Cat peeing outside the box

Why is my cat inappropriately eliminating (not using the litter box)?

The text in italics is from my (Rebecca, cat trainer) personal experiences with my cats over the years. 

First things first, contrary to popular belief cats do NOT pee on your things out of spite.

  • Rule out a medical explanation. Time to go to the vet!

The first thing to always rule out is a medical explanation. Any number of medical issues can cause a cat to not want to use their litter box. Urinary tract infections and blockages can make it hurt to go, and cats learn to associate that pain with the litter box. Vets also can offer advice if it turns out to be a behavioral issue. 

*Urinary blockages are an EMERGENCY! This is not something that can wait until Monday or even wait until the morning. They need to be seen immediately or they could die.  

I noticed blood in my girl Chi’s pee. I rushed her to the vet and it turns out she had cystitis or what they sometimes call angry bladder. This tends to be caused by stress. We had just gotten rid of her favorite scratching post, and we hadn’t replaced it yet, and it turns out as soon as we got her a bunch of scratching posts, she was back to her normal self! Cystitis can also be a cause of cats not using the litter box.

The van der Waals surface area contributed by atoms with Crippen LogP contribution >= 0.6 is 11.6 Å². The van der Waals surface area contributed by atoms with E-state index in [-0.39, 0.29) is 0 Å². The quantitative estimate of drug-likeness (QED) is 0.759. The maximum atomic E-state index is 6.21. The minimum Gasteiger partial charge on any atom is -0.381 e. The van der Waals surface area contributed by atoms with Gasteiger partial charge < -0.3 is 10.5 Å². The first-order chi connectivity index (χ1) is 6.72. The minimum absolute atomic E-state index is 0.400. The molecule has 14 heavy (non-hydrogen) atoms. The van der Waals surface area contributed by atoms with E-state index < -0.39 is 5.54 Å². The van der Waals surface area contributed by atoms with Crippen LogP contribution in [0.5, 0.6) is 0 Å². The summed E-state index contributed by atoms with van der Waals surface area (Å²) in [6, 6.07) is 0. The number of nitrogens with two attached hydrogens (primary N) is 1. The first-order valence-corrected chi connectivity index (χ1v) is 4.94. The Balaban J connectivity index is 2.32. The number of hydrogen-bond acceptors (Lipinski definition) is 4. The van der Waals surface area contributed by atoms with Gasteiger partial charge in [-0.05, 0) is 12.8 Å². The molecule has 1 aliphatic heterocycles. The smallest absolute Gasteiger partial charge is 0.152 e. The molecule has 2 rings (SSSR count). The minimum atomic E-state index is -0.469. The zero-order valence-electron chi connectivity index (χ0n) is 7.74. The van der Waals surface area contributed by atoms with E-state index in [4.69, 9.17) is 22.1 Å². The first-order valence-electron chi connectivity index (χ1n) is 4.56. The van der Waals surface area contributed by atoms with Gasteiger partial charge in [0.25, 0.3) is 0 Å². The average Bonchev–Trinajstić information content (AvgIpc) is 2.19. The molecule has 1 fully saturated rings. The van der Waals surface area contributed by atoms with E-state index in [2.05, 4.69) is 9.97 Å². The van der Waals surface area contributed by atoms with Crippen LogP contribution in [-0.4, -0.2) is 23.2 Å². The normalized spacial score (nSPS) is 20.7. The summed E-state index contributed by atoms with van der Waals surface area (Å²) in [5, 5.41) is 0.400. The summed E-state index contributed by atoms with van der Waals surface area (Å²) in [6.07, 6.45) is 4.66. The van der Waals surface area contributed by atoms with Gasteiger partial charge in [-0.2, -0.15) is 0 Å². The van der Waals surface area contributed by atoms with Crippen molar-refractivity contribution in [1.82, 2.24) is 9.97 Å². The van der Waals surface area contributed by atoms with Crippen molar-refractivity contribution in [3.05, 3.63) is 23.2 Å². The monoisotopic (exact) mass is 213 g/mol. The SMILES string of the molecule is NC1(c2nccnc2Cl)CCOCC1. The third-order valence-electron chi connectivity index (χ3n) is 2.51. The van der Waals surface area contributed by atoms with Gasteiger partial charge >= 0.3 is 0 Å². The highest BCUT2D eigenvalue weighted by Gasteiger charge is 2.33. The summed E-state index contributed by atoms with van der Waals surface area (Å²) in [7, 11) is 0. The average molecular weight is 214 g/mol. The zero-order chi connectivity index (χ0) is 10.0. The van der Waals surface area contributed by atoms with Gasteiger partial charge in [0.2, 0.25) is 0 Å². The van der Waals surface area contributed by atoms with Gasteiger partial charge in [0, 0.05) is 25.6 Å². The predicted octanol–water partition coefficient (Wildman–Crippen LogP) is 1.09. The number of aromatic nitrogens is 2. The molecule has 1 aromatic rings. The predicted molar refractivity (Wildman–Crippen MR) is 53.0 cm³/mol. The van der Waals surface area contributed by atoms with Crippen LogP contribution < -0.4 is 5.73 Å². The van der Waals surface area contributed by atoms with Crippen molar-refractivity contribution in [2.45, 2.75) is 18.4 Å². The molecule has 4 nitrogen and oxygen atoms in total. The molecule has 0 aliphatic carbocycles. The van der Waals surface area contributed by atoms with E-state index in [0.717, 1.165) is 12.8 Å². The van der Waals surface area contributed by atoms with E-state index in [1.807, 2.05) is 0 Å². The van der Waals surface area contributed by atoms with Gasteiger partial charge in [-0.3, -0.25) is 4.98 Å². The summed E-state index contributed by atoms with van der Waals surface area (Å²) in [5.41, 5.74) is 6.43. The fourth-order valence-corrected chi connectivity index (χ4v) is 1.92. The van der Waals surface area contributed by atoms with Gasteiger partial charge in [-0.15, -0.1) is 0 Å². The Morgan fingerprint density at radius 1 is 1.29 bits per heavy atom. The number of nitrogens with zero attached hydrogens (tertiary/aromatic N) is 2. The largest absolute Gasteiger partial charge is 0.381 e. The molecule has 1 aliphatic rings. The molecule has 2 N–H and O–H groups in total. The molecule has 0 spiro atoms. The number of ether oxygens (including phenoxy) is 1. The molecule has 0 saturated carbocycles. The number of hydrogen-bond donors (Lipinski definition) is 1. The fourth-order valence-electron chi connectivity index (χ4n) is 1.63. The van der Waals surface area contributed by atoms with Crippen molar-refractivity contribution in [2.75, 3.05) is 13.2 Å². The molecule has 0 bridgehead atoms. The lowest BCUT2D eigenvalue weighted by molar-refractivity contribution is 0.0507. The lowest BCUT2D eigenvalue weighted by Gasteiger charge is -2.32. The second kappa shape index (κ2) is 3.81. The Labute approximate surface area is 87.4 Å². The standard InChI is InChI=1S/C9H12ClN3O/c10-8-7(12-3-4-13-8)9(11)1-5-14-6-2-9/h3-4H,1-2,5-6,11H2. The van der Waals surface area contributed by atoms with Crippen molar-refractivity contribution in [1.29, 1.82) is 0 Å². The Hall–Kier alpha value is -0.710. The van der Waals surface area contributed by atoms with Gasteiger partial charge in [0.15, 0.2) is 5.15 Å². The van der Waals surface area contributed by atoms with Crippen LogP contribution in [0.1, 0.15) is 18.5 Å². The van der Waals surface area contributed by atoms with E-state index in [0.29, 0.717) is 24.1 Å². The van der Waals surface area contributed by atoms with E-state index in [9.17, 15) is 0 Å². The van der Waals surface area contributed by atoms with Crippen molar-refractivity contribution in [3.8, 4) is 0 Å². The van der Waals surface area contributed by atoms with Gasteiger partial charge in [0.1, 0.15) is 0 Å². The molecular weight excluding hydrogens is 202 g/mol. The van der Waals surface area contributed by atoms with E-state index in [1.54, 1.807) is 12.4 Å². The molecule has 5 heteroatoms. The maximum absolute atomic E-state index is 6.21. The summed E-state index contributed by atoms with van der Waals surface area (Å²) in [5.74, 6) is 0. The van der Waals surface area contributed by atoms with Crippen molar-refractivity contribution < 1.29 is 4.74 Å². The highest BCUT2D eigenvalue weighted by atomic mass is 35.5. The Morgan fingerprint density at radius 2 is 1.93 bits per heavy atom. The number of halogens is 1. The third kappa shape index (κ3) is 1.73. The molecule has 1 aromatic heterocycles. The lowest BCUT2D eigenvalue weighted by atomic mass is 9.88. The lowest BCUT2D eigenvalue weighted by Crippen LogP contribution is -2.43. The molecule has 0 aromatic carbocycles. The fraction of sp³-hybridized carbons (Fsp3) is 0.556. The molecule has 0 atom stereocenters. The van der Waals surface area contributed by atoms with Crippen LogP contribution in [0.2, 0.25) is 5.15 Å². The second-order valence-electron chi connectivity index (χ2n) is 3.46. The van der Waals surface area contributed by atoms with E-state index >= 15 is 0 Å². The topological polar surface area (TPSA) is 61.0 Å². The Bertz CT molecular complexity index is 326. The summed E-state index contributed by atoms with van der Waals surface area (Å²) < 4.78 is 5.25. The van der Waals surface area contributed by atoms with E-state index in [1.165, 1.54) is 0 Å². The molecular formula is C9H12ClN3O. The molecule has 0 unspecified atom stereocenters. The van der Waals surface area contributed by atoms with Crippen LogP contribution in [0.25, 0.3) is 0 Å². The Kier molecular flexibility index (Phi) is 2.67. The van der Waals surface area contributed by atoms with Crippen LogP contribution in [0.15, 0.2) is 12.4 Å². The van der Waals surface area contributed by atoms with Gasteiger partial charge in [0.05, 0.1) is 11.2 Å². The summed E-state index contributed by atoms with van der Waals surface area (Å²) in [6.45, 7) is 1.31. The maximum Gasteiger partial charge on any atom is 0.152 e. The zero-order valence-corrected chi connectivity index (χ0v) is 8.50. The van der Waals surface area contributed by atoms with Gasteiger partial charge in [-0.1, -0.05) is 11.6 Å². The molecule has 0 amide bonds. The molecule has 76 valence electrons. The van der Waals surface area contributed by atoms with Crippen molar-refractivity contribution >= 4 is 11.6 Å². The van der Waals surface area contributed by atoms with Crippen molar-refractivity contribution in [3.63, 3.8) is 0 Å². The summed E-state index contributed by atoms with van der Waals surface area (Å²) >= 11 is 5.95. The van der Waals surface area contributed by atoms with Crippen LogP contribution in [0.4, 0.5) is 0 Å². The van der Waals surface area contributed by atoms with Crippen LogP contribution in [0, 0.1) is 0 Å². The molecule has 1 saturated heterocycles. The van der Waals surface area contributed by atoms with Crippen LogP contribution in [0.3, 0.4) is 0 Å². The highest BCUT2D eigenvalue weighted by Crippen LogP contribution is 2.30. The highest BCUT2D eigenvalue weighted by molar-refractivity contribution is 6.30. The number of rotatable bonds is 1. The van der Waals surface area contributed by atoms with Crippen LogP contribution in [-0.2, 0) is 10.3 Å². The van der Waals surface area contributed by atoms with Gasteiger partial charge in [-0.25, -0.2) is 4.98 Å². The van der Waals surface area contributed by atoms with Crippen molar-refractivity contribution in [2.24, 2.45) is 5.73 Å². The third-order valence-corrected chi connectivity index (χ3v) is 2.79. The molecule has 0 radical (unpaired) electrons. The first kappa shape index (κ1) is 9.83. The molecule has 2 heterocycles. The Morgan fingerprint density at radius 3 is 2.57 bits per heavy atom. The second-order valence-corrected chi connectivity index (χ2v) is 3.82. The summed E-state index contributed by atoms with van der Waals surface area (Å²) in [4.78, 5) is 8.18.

My boy Zuni was peeing in random places. I’ve never had this issue with him before. I got him a vet appointment ASAP, and it turns out he had a urinary tract infection. He was treated for that and he went right back to using his box.

My boy Knuckles started using a random corner of the living room as his litter box. He then started just going wherever he was at the time. Unfortunately, my blind, old, declawed (before I got him), broken-jawed (hit by a car and unable to be fixed also before I got him) boy was at the end of his life. We think he might have had a stroke or something because he just wasn’t himself anymore.  

  • Are they peeing or are they spraying?

Both are gross when they aren’t in the litter box, but determining this can really help figure out why they are doing it. Peeing involves squatting. This is how cats normally relieve themselves. Spraying they are standing up backed up to the thing they are spraying, tail upright and often twitching, and they spray a stream of urine. Peeing is relieving themselves or potentially marking an item as theirs. Spraying is always a cat marking something as theirs.